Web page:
Clarence Robison

Clarence Robison cherishes the experiences he had as an Olympic athlete in 1948 and as a torchbearer for the 2002 Games.

By Aimee H. Hansen, ‘02

THE 2002 Winter Games have come and gone, but for Leonard R. Moon, a BYU admissions office employee, Olympic memories will always linger. As a troubleshooter for the torch relay, Moon accompanied the Olympic flame every mile of its journey through the United States. “I drove 19,420 miles in 65 days,” Moon explains. “We started in Atlanta on Dec. 4, and, after passing the torch to more than 11,500 torchbearers, we got into Salt Lake on Feb. 8.”

“It was a very inspirational trip,” Moon says. “Everywhere we went there were big crowds. It was what I call the healing of a nation. After what happened on Sept. 11, it was really good to have people come together. Anywhere we went, any little community or any big city, we found people excited about the torch. We never had one place in all the 46 states we went to where there weren’t just huge crowds.”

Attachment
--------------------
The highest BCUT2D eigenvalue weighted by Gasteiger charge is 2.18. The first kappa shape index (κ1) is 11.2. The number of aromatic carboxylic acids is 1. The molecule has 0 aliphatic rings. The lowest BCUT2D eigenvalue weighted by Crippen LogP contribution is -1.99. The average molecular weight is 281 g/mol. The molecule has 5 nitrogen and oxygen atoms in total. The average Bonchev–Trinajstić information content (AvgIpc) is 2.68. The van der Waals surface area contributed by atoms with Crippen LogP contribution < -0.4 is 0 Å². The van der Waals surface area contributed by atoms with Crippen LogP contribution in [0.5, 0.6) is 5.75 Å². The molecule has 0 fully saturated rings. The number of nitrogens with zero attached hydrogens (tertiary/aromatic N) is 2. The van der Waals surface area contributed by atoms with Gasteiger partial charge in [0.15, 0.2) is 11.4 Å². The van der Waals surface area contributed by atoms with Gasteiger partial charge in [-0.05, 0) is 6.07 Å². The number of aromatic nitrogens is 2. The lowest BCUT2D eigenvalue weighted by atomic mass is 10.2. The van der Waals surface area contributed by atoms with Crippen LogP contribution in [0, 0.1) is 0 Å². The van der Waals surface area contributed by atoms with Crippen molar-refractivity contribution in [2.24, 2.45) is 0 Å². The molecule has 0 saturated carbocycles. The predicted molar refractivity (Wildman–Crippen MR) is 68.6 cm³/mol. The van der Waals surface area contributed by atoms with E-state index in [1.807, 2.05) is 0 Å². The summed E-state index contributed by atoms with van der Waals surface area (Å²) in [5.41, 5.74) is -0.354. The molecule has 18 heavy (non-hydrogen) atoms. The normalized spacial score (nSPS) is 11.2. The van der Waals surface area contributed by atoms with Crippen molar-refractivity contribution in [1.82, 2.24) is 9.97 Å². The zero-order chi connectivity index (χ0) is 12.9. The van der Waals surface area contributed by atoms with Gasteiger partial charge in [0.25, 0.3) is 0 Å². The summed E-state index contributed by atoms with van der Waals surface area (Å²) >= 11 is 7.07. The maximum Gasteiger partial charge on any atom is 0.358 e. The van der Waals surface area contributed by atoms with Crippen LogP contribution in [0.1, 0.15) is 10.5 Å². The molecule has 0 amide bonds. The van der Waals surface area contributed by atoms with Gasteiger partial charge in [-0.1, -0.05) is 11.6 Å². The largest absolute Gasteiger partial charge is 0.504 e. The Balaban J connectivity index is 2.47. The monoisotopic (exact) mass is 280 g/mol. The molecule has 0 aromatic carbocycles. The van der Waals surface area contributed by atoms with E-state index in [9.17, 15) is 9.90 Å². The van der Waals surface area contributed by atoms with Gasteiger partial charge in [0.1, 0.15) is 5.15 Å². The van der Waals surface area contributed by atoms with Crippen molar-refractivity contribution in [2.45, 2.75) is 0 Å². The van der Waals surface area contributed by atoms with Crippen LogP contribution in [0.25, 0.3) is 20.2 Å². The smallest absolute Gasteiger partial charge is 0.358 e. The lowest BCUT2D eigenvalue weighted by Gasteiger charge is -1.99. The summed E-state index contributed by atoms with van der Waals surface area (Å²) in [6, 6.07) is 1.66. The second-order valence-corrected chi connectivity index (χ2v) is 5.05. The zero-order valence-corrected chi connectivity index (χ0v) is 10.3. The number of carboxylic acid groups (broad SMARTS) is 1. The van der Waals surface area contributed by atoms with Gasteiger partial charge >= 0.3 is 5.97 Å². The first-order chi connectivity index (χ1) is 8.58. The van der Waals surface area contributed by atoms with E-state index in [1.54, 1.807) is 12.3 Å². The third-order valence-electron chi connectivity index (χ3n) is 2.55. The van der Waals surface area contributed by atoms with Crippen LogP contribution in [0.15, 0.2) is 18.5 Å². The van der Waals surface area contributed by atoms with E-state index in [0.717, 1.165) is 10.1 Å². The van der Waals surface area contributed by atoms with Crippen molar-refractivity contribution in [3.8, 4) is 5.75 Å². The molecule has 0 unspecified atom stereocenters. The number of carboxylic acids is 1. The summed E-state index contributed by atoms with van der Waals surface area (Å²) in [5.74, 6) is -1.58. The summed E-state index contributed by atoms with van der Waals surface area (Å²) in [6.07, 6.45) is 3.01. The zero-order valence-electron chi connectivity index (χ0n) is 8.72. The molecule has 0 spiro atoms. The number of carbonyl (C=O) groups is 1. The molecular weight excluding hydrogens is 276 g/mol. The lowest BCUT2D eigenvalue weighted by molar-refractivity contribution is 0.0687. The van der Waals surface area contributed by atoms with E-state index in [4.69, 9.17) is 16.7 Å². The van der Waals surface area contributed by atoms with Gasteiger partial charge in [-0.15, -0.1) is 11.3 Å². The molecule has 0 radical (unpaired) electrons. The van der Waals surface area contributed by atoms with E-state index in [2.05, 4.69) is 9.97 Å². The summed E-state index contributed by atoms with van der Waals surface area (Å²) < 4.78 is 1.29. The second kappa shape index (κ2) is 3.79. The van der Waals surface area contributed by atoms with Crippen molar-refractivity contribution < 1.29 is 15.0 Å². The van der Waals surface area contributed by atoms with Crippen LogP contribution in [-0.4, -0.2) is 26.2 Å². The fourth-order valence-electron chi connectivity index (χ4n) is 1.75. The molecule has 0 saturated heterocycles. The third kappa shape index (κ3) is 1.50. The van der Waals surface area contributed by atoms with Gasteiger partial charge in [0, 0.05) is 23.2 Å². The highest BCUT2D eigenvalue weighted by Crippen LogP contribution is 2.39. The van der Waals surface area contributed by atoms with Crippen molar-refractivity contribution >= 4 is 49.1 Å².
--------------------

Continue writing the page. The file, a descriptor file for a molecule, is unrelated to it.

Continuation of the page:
Clarence F. Robison, ’49, a 1948 Olympian and former BYU men’s track coach, carried the torch in Provo. Like Moon, Robison recognizes the power of the Olympic spirit. “Through the years I’ve carried a wonderful feeling that the Olympic Games are not only the greatest of championships, but they bring out the very best in athletes, coaches, and spectators,” he says. “They have a flavor and influence all their own.”

Robison adds, “I believe that the Olympics bring out the best in fair play and honesty. There are relationships created as athletes stand on those award stands. They don’t only shake hands; they weep on each other’s shoulders, friends for life. Great things happen behind the scenes—and before the world—in the Olympic Games.”